Innovations in Developmental Math: Community Colleges Enhance Support for Nontraditional StudentsCecilia Le, Kimberly R. Rogers, and Janet Santos, April 2011
Nearly 60 percent of incoming community college students are unprepared for college-level work and must take at least one pre-college, “developmental” course, usually in math or English, before enrolling in any credit-bearing classes toward a degree. Within developmental education, students are most likely to need help with mathematics, and students who enter community college needing to take developmental math fare the worst in terms of outcomes making this an issue that deeply affects students.
Lack of readiness for college math is as damaging as it is widespread. Students are more likely to fail developmental mathematics than any other course in higher education, according to the Carnegie Foundation for the Advancement of Teaching. Thus, it is not surprising that many students referred to developmental math choose to bypass such courses and services, without knowing the detrimental consequences of this decision on their overall educational goals.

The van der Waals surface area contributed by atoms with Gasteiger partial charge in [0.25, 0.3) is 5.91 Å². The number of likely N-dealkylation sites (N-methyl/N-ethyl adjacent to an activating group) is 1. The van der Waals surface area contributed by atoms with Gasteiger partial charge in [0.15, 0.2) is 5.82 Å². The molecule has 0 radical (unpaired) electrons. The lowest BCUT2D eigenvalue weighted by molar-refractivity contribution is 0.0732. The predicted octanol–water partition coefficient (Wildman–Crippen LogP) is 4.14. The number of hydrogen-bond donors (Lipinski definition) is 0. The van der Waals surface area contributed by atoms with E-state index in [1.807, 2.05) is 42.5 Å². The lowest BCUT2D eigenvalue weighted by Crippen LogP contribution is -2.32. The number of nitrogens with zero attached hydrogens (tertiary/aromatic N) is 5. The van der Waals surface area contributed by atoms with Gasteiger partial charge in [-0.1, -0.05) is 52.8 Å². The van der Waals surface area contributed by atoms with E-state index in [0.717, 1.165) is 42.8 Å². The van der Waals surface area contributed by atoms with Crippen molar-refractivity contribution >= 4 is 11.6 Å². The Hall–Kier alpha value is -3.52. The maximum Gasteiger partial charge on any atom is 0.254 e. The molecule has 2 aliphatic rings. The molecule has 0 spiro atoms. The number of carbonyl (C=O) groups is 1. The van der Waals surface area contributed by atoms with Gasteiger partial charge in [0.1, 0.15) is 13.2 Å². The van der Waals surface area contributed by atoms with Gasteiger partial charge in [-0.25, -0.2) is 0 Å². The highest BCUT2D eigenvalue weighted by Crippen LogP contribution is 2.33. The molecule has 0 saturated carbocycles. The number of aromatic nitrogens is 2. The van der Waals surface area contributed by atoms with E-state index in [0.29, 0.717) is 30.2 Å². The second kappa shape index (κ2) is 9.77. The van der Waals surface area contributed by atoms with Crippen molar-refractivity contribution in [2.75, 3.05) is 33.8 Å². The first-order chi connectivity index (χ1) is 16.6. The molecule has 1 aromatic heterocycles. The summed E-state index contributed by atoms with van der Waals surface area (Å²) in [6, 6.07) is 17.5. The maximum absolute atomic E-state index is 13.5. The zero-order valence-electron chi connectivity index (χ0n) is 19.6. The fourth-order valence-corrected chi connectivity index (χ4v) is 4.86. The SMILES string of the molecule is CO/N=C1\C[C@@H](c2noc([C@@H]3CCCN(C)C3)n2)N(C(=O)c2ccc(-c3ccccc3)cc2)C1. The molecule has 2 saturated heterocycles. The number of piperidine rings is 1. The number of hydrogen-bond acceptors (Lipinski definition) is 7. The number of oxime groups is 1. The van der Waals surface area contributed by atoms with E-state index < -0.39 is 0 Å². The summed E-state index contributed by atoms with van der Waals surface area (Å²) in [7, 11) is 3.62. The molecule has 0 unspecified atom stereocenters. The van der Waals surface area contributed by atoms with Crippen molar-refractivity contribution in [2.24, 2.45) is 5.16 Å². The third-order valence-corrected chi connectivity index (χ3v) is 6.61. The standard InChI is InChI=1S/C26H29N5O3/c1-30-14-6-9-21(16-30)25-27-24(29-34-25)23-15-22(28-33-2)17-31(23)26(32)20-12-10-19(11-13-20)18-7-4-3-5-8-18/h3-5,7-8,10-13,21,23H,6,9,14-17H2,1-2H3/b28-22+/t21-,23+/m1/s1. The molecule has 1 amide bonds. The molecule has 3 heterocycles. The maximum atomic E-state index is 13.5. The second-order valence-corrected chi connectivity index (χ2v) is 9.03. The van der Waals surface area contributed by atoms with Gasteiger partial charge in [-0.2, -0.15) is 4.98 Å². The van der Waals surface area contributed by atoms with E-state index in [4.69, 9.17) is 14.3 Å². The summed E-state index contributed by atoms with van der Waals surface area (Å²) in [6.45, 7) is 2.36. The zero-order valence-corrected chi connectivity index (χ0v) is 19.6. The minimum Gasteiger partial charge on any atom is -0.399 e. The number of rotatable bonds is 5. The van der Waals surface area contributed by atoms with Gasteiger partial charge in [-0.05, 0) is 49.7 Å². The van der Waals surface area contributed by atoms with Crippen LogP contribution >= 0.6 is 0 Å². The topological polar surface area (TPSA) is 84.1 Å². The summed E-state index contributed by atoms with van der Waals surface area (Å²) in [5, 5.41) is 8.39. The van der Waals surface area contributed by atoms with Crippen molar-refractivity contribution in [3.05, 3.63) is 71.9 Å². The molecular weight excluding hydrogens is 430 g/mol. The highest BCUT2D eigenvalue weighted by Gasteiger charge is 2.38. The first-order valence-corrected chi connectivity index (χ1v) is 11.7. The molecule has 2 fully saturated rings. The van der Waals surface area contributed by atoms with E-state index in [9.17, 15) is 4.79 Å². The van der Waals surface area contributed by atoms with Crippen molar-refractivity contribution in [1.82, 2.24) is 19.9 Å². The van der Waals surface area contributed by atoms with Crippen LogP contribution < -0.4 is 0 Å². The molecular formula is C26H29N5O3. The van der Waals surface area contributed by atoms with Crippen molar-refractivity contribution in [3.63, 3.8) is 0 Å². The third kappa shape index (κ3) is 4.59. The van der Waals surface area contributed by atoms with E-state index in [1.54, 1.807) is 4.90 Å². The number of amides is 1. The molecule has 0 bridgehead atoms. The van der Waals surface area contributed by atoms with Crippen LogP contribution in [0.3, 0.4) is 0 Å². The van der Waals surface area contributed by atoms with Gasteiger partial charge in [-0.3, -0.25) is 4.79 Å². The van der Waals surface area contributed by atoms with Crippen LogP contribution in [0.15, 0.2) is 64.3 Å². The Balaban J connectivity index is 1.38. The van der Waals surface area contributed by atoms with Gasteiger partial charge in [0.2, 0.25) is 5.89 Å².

This brief looks at three community colleges that have made significant investments in programs to improve student success in developmental math. These colleges are spotlighted for their implementation of the varied approaches to developmental math and for their ability to demonstrate outcomes for their students.
Content for this brief was informed by research from the MetLife Foundation Community College Excellence Award program and other JFF initiatives.